This project will certainly broaden the number of people who interact with this issue. There have been almost 40 surveys completed on public perceptions of environmental change and degradation in the last five years and many are hidden in digital archives. My combined analysis of all these scientific and social research projects will bring a younger audience of university and high school students – not only interested in science but also in history and communication technology – to this issue. The ACMS existing database of the “Fight for the Reef” campaign has 75,900 subscribers and followers. By using this database as a launch-point, and incorporating visuals into existing research. I think this project will be hugely beneficial to the general public already interested in coral bleaching patterns.

Creativity and Sustainability

Though I was unable to develop oral histories around this project, I think the visual nature of this concept I’m exploring makes an interactive essay website the best possible platform for it. I would like to continue to build this project with the Marine Conservation Society and produce an accompanying Oral History series that would complement my existing research. I also thought a soundscape would make the project even more interactive. The AMCS are happy for me to continue to develop this project moving forward.

Saving the Reef’s future by looking backwards: A joint project with ACMS

The intersection between science, history and activism will be highlighted in my multimedia environmental history project with the Australian Marine Conservation Society (ACMS). It will explore how technology and historical analysis can benefit real world conservation work and assist ACMS to produce a detailed timeline of their historic impact.

Together with my supervisors Cat and Katie, I decided that it would be best for me to link my existing interests with a particular section or team in their organisation. This is something that would most benefit their organisation as well, knowing who to align me with throughout my project for archives and for further information. It would also give that section some concrete content for them to use in their work. All conservation work in this organisation is very site specific. I have decided to work with the reef team, based in Queensland who develop conservationist methods of communication to help to protect the Great Barrier and Ningaloo reefs from climate change devastation.

In a meeting I suggested that given the visual nature of these reefs and the multi-sensory nature of the reef in general, I would like to produce a multimedia photo essay that would be accompanied by a range of multimedia tools including oral histories (recorded on my zoom recorder) and historiographic analysis text. This would be built into a webpage but would also be submitted to them as separate pieces of historical analysis which they have said they could either use as a whole or separate and use at different stages of their campaign.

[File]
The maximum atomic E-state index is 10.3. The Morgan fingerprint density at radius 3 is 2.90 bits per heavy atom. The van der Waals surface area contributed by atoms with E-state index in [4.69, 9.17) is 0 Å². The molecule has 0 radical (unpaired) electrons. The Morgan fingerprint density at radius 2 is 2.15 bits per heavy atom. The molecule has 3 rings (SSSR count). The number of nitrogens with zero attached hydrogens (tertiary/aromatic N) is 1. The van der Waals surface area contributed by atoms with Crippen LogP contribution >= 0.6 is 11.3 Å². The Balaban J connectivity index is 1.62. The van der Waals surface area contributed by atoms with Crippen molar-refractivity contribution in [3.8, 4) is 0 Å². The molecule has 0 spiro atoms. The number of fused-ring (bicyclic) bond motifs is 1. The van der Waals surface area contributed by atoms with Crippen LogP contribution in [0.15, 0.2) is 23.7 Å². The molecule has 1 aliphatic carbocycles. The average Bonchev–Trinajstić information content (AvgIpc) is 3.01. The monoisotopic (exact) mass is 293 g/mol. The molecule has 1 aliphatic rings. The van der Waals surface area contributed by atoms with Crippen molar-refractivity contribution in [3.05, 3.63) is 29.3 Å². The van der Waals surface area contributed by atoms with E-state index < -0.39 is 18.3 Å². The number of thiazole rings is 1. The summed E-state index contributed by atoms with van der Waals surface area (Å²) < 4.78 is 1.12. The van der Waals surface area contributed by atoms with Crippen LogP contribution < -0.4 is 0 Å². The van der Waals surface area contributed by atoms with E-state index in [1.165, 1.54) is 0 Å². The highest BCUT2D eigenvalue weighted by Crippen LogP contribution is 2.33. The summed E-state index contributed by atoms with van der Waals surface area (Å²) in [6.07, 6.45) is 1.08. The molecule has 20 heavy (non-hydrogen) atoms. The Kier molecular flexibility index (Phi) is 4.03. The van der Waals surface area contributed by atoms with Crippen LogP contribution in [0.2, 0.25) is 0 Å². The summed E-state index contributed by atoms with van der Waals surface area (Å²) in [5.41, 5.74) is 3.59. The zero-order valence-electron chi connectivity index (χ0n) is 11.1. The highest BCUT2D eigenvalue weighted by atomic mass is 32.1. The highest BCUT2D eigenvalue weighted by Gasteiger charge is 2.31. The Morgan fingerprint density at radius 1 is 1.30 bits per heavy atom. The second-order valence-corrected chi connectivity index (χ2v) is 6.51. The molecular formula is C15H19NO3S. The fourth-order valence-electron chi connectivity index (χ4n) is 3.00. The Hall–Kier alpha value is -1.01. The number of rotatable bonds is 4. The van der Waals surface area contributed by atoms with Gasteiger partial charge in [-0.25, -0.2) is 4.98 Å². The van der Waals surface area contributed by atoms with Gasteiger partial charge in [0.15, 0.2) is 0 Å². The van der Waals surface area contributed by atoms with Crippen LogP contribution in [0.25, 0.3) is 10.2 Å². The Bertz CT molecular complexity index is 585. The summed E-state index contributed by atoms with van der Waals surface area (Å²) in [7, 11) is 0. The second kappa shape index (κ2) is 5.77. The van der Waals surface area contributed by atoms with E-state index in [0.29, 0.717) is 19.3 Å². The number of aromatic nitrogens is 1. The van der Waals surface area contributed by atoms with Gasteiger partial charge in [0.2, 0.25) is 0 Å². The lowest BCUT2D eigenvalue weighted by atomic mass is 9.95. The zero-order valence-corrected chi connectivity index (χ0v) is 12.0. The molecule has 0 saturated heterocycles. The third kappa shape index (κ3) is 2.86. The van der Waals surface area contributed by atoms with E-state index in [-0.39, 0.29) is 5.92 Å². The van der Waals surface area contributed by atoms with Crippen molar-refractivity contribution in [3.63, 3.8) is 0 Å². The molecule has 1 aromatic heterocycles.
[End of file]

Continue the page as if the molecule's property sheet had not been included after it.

The project will be a historiographic analysis of coral bleaching in Australia. Through a range of technologies, I will analyse how our opinions have changed regarding the coral reefs over time and when the media has really started paying attention. The project will be both a timeline (in part) and a visual history analysis, unpacking how images have impacted Australians with regards to Coral bleaching.

Coral bleaching events in the Great Barrier Reef have increasingly lengthened and gained severity since evidence first emerged in 2002.

Possible challenges moving ahead could include organising time to meet with science communicators (over the phone) for audio interviews and on a practical level, building the website which will require me to up-skill to a higher level of web development. Its an opportunity to improve my digital literary skills and explore how coral imagery can interact his historiographical analysis.

Cat and Katie have noted that they will put me in touch with the communication team in a couple of weeks so I am able to liaise with them about what will suite their existing interface and what kind of access I am able to gain to their archive of conservation work. She is also asking coral reef scientists if they would be comfortable being interviewed. In the meantime, I am reading the works of Ian McCalman (who I have spoken to about an environmental history/Communications honours) and Killian Quigley. I’m sure the Sydney Environmental Institute would be able to assist me in many other ways as well.

As this organisation is so acutely dependent on science communication, but so many of their staff are short of time to do deep history work on their organisation and its impacts as they work to improve the future for Australia’s coral reefs, I hope that my project will provide a new way of looking at the organisations work. Hopefully this will be an initiative that I can continue to develop with them over time and will create a precedent for the ways in which they can digitally communicate their impact through time. Kat has also mentioned that a history of reef conservation and bleaching will tie in well with the 40th anniversary of the Great Barrier Reef as well as being a big priority in the lead up to World Heritage deadlines and WH Meeting in 2022.

I hope that this work with ACMS will reflect the importance of multidisciplinary collaborations between the sciences, humanities and environmental NGOS of Australia and explore the remarkable effect this collaboration has already had. I am passionate about the work this organisation does and hope that my experience as an environmental documentary researcher will help me to assist this important organisation.